Bullish investors are starting to believe that the stock market is rebounding, but Wall Street strategists say that’s not the case. Bank analysts are warning that the rebound is actually just a classic bear market rally. They say stocks won’t truly revive until the Fed pulls back on its policy tightening. Of course, there’s some debate over when that will be. Bank of America believes the hikes could continue until February 2023.

Business Insider/George Glover
Wall Street is warning investors not to try to time the bottom in stocks, with the bear market potentially dragging on into 2023

Bullish investors have started believing the US stock markets are turning around, after a downbeat first half of the year.

Optimists such as Fundstrat’s Tom Lee have argued that prices for equities have bottomed out, and say the summer rally on the major US benchmarks is a flashing sign they’ll hit all-time-highs before the end of 2022.

The S&P 500 is up about 17% and the tech-heavy Nasdaq has gained over 20% over the past two months, as of early Friday. Traders have found cause for cheer in the Federal Reserve’s pledge to be data-dependent on interest-rate hikes and in a lower-than-expected July inflation print, which have eased worries about recession.

But Wall Street’s biggest names aren’t buying it. Big bank analysts have argued that stocks’ current rebound is just a classic bear market rally — when equities rise sharply but just for a short time, before resuming a long-term decline.

You can keep reading, here.

Investing.com/Stefan Gleason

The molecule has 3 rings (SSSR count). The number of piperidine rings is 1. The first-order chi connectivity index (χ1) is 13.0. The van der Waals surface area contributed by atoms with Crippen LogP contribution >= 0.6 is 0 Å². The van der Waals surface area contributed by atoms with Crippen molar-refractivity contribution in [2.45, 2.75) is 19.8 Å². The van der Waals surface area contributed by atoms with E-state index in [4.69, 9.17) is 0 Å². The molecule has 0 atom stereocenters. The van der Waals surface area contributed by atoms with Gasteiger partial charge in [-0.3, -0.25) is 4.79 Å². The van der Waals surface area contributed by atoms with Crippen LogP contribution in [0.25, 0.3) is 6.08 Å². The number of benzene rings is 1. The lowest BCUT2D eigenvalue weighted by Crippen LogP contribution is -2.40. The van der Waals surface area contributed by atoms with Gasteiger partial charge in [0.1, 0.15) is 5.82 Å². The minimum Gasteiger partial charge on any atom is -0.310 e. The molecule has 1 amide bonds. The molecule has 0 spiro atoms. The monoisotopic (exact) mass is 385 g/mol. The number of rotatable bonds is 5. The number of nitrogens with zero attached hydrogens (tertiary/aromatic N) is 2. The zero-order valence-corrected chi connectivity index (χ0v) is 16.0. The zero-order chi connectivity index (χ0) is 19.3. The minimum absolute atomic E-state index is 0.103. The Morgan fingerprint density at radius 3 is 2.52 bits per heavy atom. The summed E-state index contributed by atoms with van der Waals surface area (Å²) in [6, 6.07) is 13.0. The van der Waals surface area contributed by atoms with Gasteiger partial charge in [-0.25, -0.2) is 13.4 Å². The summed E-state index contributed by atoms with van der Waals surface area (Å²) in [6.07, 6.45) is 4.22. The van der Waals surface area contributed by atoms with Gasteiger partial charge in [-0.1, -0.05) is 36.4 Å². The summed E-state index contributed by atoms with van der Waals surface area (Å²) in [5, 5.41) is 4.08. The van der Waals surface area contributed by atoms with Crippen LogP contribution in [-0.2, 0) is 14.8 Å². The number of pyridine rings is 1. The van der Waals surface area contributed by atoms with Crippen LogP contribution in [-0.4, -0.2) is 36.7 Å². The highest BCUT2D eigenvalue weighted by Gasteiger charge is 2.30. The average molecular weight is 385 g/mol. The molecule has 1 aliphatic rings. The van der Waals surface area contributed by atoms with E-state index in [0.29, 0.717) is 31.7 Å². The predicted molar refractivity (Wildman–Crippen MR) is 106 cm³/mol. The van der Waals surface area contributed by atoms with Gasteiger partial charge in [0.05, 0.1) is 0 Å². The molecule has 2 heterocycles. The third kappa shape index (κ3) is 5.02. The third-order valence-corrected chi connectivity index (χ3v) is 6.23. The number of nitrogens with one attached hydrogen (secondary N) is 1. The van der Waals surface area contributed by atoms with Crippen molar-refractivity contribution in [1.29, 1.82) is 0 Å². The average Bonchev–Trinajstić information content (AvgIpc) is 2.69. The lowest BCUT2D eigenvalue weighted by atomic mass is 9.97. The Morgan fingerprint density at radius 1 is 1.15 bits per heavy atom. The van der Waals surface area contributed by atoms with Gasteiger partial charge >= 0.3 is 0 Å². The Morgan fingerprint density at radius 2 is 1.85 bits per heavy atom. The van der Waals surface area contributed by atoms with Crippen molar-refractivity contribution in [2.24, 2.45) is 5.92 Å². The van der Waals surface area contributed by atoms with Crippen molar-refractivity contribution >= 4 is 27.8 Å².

Mixed Messaging From Fed Causing Confusion For Precious Metals

Precious metals markets are giving up ground this week as investors react to the latest musings from the Federal Reserve.

On Wednesday, the Fed released the minutes from its latest policy meeting. Officials acknowledged some of the warning signs of a weakening economy. That suggests they are likely to scale back future rate increases rather than implement additional 75 basis-point hikes.

But policymakers also admitted that inflation is still running uncomfortably high and seem poised to continue tightening to some extent.

Mixed messaging from the Fed caused confusion among investors. Some interpreted the Fed’s comments as hawkish while others saw them as more dovish than expected. Perhaps central bankers themselves are confused and don’t really know what they should be doing next.

Continue reading, here.

Rick’s Picks via GoldSeek/Rick Ackerman
Recession? What We Call It Is Irrelevant…

Call it a recession or anything else you prefer, but the bottom line is that the prosperity of decades past is not coming back. Thinking expansively about the economy is no longer part of the American mindset, since, as should be perfectly clear to everyone by now, the Fed’s epic, easy-credit hoax can do little but inflate asset values to the point of collapse. We are nearly there now, even accepting that the U.S stock market, afflicted by mass psychosis, will remain capable for a while of staging one last, fatally deceptive hurrah to make certain everyone is aboard for the crash that ends two generations of economic madness.

You can keep reading, here.

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